Tuesday, July 25, 2017

A few points to keep in mind when reading any upcoming story about Elon Musk

First, a quick update from the good people at Gizmodo, specifically Ryan Felton:

Elon Musk awoke on Thursday with the intention of sending Twitter into a frenzy by declaring that he received “verbal govt approval” to build a Hyperloop in the densest part of the United States, between New York City, Philadelphia, Baltimore, and Washington D.C. This is dumb, it’s not how things work, and requires, uh, actual government approval.

Felton goes on to contact the government agencies that would absolutely have to sign on to such a project. Where he was able to get comments, they generally boiled down to "this is the first we're hearing of it." The closest he came to an exception was the federal Department of Transportation, which replied

We have had promising conversations to date, are committed to transformative infrastructure projects, and believe our greatest solutions have often come from the ingenuity and drive of the private sector.

This is a good time to reiterate a few basic points to keep in mind when covering Elon Musk:

1.    Other than the ability to make a large sum of money through some good investments, Elon Musk has demonstrated exceptional talent in three (and only three) areas: raising capital for enterprises; creating effective, fast-moving, true-believer corporate cultures; generating hype.

2.    Though SpaceX appears to be doing all right, Musk does not overall have a good track record running profitable businesses. Furthermore, his companies (and this will come as a big slap in the face of conventional wisdom) have never been associated with big radical technological advances. SpaceX is doing impressive work, but it is fundamentally conventional impressive work. Before the company was founded, had you spoken with people in the aerospace community and asked them "what is closest to being Mars ready, who has it, and who are the top people in the field?", the answers would have been the type of engine SpaceX currently uses, TRW (which sued SpaceX for stealing their intellectual property), and the chief rocket scientist SpaceX lured away from TRW. By the same token, Tesla is pretty much doing what all of the other major players in the auto industry are doing in terms of technology.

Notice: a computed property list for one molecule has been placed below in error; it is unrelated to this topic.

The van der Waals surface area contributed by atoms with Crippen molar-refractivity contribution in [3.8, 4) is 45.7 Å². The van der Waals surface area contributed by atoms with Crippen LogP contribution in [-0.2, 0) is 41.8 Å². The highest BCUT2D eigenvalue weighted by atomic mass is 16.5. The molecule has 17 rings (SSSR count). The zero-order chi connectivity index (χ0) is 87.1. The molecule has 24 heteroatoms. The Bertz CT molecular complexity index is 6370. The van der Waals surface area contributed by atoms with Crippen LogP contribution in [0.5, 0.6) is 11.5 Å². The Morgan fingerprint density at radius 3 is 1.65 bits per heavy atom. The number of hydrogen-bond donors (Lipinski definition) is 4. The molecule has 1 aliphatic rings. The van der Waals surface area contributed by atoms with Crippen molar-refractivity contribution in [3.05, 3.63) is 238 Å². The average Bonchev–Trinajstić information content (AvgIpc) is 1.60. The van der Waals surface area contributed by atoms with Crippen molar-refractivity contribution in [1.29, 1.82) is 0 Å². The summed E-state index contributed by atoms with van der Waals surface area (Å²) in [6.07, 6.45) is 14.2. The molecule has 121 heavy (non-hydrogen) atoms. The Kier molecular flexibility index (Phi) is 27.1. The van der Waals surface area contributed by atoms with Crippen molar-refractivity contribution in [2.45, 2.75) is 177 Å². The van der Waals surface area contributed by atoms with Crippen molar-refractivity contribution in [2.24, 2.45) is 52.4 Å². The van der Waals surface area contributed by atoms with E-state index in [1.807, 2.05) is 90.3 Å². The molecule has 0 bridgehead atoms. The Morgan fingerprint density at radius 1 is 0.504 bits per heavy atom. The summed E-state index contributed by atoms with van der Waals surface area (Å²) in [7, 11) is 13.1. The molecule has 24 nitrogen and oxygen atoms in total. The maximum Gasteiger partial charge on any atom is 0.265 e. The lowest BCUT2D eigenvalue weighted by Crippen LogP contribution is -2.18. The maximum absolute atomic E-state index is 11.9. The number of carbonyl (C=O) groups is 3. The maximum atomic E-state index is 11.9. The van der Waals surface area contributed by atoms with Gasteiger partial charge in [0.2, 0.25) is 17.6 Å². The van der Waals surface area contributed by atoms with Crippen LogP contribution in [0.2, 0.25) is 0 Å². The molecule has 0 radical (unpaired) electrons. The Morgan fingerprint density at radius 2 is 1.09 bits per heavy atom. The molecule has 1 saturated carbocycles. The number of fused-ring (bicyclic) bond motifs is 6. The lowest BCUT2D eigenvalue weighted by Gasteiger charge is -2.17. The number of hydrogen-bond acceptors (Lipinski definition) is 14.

3.    From the beginning, Musk has always had a tendency to exaggerate and overpromise. Smart, skeptical journalist like Michael Hiltzik and the reporters at the Gawker remnants have taken any claim from Elon Musk with a grain or two (or 20) of salt.

4.    That said, in recent years things have gotten much, much worse. Musk has gone from overselling feasible technology and possibly viable business plans to pitching proposals that are incredibly unlikely then supporting them with absurdly unrealistic estimates and sometimes mere handwaving.

5.    The downward spiral here seems to have started with the Hyperloop. This also seems to be the point where Musk started trying to do his own engineering rather than simply taking credit for the work of those under him. On a related note, it is becoming increasingly obvious that Elon Musk has no talent for engineering.

6.    Musk’s increasingly incredible claims have started to strain the credulity of most of the mainstream press, but the consequences have been too inconsistent and too slow-coming to have had much of a restraining influence on him. Even with this latest story, you can find news accounts breathlessly announcing that supersonic travel between New York and DC is just around the corner.